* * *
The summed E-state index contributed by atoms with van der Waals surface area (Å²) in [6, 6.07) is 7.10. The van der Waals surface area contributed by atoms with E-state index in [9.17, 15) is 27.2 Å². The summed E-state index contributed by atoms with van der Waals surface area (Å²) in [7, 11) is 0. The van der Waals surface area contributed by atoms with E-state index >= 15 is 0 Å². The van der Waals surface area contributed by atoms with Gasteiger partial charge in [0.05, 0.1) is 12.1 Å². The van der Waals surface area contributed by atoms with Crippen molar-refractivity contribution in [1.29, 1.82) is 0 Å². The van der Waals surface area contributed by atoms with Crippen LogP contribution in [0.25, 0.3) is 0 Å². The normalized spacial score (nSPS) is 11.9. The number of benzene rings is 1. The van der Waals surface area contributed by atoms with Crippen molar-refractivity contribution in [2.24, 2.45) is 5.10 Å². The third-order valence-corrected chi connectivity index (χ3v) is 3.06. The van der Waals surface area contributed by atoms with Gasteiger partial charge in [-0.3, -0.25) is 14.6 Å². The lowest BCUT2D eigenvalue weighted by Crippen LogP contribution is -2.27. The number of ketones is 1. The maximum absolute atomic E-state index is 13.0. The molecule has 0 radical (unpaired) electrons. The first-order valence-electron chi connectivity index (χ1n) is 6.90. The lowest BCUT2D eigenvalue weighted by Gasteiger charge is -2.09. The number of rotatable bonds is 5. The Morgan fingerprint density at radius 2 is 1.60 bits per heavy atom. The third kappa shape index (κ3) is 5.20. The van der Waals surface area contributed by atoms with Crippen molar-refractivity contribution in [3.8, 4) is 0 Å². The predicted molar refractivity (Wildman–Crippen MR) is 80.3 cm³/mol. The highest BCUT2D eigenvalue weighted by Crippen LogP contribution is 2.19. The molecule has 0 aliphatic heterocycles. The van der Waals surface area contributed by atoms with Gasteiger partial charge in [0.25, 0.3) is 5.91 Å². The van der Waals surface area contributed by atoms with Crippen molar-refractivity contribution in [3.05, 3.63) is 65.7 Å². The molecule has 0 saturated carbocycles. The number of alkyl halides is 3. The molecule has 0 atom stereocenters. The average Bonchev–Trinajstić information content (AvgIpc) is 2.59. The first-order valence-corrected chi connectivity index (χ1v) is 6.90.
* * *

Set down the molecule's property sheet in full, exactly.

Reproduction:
The summed E-state index contributed by atoms with van der Waals surface area (Å²) in [6, 6.07) is 7.10. The van der Waals surface area contributed by atoms with E-state index in [9.17, 15) is 27.2 Å². The summed E-state index contributed by atoms with van der Waals surface area (Å²) in [7, 11) is 0. The van der Waals surface area contributed by atoms with E-state index >= 15 is 0 Å². The van der Waals surface area contributed by atoms with Gasteiger partial charge in [0.05, 0.1) is 12.1 Å². The van der Waals surface area contributed by atoms with Crippen molar-refractivity contribution in [1.29, 1.82) is 0 Å². The van der Waals surface area contributed by atoms with Crippen LogP contribution in [0.25, 0.3) is 0 Å². The normalized spacial score (nSPS) is 11.9. The number of benzene rings is 1. The van der Waals surface area contributed by atoms with Crippen molar-refractivity contribution in [2.24, 2.45) is 5.10 Å². The third-order valence-corrected chi connectivity index (χ3v) is 3.06. The van der Waals surface area contributed by atoms with Gasteiger partial charge in [-0.3, -0.25) is 14.6 Å². The lowest BCUT2D eigenvalue weighted by Crippen LogP contribution is -2.27. The number of ketones is 1. The maximum absolute atomic E-state index is 13.0. The molecule has 0 radical (unpaired) electrons. The first-order valence-electron chi connectivity index (χ1n) is 6.90. The lowest BCUT2D eigenvalue weighted by Gasteiger charge is -2.09. The number of rotatable bonds is 5. The Morgan fingerprint density at radius 2 is 1.60 bits per heavy atom. The third kappa shape index (κ3) is 5.20. The van der Waals surface area contributed by atoms with Crippen molar-refractivity contribution in [3.8, 4) is 0 Å². The predicted molar refractivity (Wildman–Crippen MR) is 80.3 cm³/mol. The highest BCUT2D eigenvalue weighted by Crippen LogP contribution is 2.19. The molecule has 0 aliphatic heterocycles. The van der Waals surface area contributed by atoms with Gasteiger partial charge in [0.25, 0.3) is 5.91 Å². The van der Waals surface area contributed by atoms with Crippen molar-refractivity contribution in [3.05, 3.63) is 65.7 Å². The molecule has 0 saturated carbocycles. The number of alkyl halides is 3. The molecule has 0 atom stereocenters. The average Bonchev–Trinajstić information content (AvgIpc) is 2.59. The first-order valence-corrected chi connectivity index (χ1v) is 6.90.